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Food Labeling Guide

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Organics, Free-Range, and More

Spend even a few minutes in a grocery store and it is easy to get lost in the whirl of colorful packaging and persuasive advertisements. Figuring out what is grown, raised or produced in an environmentally friendly way can be difficult. Here we decode and provide some insight on food labeling.

U.S. Government Labeling

Food labeling in the United States is regulated by the United States Department of Agriculture (USDA) and the Food and Drug Administration (FDA). These are common marks granted for use by these agencies. For precise measurements associated with each label, please access the organic labeling information on the USDA website.

100 Percent Organic Logo<--- All ingredients in the product are organic.

USDA Organic LogoThis symbol is associated with three different standards.--->

USDA Organic:The product is made of at least 95% organic material.

Made with Organic Ingredients: A product that has many ingredients, like bread or soup, having at least 70% organic ingredients.

Made with Specified Organic Ingredients:A product that has many ingredients, like bread or soup, with less than 70% organic ingredients.

Free Range Logo<--- Poultry, such as chicken or turkey, that was raised in an enclosed area with unlimited access to food, fresh water and the outdoors. The outdoor area cannot be fenced in or covered with netting.

Natural Food LogoMeat, poultry, or eggs with a USDA “natural” label must be processed with little artificial ingredients. Artificial ingredients are colors or flavors that do not occur naturally in the product.--->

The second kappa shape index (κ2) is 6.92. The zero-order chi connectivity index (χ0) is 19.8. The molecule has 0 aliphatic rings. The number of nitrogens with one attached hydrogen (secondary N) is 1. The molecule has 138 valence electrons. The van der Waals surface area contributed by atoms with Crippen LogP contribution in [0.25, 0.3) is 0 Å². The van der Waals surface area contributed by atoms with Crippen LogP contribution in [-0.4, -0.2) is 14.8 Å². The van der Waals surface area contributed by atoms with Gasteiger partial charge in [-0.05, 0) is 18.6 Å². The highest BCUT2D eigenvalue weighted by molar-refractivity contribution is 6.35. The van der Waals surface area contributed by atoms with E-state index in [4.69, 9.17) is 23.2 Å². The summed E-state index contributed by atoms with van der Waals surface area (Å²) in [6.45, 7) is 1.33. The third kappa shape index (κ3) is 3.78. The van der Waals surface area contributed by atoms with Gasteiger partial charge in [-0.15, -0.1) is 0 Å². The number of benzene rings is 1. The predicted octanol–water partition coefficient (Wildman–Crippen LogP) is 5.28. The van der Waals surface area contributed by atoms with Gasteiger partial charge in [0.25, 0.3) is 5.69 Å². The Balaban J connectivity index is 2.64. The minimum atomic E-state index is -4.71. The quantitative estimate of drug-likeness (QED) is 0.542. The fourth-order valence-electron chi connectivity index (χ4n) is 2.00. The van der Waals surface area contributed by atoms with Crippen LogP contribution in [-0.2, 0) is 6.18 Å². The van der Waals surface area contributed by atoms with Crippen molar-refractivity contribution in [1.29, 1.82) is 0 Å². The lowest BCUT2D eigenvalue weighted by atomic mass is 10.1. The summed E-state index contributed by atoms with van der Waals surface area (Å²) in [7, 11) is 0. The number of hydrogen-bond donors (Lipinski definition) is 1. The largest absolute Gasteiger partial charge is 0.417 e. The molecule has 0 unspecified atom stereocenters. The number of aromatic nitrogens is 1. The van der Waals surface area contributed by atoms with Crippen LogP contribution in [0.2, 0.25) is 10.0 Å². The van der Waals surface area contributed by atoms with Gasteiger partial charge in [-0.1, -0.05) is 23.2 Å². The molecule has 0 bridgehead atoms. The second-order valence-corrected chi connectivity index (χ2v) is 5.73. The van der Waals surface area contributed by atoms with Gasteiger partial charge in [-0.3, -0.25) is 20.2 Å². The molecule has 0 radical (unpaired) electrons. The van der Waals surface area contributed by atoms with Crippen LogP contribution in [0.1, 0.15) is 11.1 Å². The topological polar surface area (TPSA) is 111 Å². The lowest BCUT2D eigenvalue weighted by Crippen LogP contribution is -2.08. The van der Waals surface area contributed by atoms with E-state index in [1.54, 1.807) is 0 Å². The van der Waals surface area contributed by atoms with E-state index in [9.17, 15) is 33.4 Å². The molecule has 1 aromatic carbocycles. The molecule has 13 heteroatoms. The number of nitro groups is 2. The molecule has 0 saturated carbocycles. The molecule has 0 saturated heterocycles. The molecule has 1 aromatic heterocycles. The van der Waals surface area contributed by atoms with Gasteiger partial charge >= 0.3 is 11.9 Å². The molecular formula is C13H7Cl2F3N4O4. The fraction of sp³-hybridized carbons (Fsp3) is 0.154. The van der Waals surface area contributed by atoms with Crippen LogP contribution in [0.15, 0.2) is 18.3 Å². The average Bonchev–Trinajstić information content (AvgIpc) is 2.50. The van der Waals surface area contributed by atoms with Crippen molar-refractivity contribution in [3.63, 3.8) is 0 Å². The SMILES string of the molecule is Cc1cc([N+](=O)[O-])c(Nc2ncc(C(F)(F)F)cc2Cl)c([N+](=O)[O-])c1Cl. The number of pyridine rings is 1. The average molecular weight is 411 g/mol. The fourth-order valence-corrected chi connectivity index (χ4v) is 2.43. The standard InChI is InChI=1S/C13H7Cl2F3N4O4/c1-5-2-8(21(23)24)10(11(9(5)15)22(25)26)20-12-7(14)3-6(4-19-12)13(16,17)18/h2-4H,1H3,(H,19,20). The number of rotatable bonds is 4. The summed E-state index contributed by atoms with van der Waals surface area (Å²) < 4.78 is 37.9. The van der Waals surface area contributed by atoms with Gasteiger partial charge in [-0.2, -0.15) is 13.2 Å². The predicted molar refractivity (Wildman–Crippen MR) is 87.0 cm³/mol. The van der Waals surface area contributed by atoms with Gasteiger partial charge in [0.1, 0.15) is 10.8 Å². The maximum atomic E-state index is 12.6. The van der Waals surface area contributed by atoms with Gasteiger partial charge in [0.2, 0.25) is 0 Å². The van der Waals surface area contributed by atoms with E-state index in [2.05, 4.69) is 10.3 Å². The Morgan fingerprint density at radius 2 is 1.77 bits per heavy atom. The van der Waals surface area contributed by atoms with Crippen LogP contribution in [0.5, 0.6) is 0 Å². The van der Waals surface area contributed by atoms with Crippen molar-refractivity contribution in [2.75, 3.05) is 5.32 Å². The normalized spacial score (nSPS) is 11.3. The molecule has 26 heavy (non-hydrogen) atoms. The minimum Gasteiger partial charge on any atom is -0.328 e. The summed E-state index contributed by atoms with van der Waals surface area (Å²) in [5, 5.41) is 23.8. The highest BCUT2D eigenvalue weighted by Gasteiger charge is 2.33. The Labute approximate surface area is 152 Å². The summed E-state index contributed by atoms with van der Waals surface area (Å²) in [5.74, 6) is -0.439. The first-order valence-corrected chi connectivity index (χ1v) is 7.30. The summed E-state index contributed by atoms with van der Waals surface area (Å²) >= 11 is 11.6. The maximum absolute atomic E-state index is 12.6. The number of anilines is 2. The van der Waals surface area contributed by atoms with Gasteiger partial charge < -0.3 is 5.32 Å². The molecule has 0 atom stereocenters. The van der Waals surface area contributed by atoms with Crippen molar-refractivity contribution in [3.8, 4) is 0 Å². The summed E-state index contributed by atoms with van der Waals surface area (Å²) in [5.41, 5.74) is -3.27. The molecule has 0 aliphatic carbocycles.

Grass Fed Logo<--- Animals that consume mainly grass from a pasture are labeled grass-fed.






Additional Labels

The certification of food products is heavily dependent upon meeting USDA and FDA standards. However, there are additional certifications that can be useful to the consumer. These include for example Fair Trade Labeling (FLO)Food Alliance CertificationMarine Stewardship Council (MSC)Protected Harvest CertificationRainforest Alliance Certification and USDA Organic Certification. For a more extensive list of food product certifications, try Ecolabel Index. Additional independent (non-government) food labels which are generally considered reliable include.

Bird Friendly Logo<--- Coffee that is grown beneath shady trees to create a habitat for birds. 

Certified Humane LogoRefers to meat, eggs, and poultry that were raised in an environment with sufficient water, food, and space to roam around, as well as within standards for humane care, such as not trimming the beaks of chickens.--->



Country of Orgin Label Logo<--- Requires food such as produce, peanuts, beef, pork, chicken, lamb, and goat to indicate which country they were grown or raised in if outside of the United States. This labeling was created for those concerned with food production methods in other countries.


Demeter Certified Biodynamic LogoProduct was raised or grown without chemicals.--->


Dolphin Safe Logo<--- Dolphins were kept free from harm during fishing trips for tuna and fish products. 




Fair Trade Certified LogoFarmers receive fair pay and treatment and that their product can be exposed to the international market. In the USA this label is often found on coffee, tea, herbs, cocoa, chocolate, bananas, sugar, rice, vanilla, flowers, and honey. --->

Food Alliance Certified Logo<--- Certifies safe and equal pay for workers and humane treatment of animals



Marine Stewardship Council LogoThe label is often found on seafood. It confirms that the seafood that was caught using environmentally safe fishing practices.--->

Rainforest Alliance Certified Logo<--- Crops have been grown sustainably and workers were treated justly. It can be found on coffee, tea, cocoa, and bananas. Products with this certification strive to preserve wildlife, maintain clean water resources, build strong relationships with communities, protect soil, and have sound waste management.


Salmon Safe LogoFarms, vineyards, municipal park systems, and corporate and university campuses that are safe environments for salmon to be raised in. --->

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